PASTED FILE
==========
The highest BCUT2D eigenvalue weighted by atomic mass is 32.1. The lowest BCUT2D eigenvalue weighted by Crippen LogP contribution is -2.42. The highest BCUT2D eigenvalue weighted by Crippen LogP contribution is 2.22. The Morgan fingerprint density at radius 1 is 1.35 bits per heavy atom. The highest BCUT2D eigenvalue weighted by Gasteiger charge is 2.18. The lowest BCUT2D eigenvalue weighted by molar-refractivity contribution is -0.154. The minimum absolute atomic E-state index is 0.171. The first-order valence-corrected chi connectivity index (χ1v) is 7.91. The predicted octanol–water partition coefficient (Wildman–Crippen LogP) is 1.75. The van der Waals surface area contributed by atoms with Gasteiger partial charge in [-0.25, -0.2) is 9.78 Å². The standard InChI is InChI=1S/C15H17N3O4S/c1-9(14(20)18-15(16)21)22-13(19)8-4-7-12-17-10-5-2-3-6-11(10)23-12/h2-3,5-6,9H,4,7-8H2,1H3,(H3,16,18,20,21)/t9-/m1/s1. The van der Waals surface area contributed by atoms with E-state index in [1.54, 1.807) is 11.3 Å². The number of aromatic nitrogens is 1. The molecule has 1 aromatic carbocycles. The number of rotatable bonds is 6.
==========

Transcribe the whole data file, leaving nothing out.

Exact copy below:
The highest BCUT2D eigenvalue weighted by atomic mass is 32.1. The lowest BCUT2D eigenvalue weighted by Crippen LogP contribution is -2.42. The highest BCUT2D eigenvalue weighted by Crippen LogP contribution is 2.22. The Morgan fingerprint density at radius 1 is 1.35 bits per heavy atom. The highest BCUT2D eigenvalue weighted by Gasteiger charge is 2.18. The lowest BCUT2D eigenvalue weighted by molar-refractivity contribution is -0.154. The minimum absolute atomic E-state index is 0.171. The first-order valence-corrected chi connectivity index (χ1v) is 7.91. The predicted octanol–water partition coefficient (Wildman–Crippen LogP) is 1.75. The van der Waals surface area contributed by atoms with Gasteiger partial charge in [-0.25, -0.2) is 9.78 Å². The standard InChI is InChI=1S/C15H17N3O4S/c1-9(14(20)18-15(16)21)22-13(19)8-4-7-12-17-10-5-2-3-6-11(10)23-12/h2-3,5-6,9H,4,7-8H2,1H3,(H3,16,18,20,21)/t9-/m1/s1. The van der Waals surface area contributed by atoms with E-state index in [1.54, 1.807) is 11.3 Å². The number of aromatic nitrogens is 1. The molecule has 1 aromatic carbocycles. The number of rotatable bonds is 6.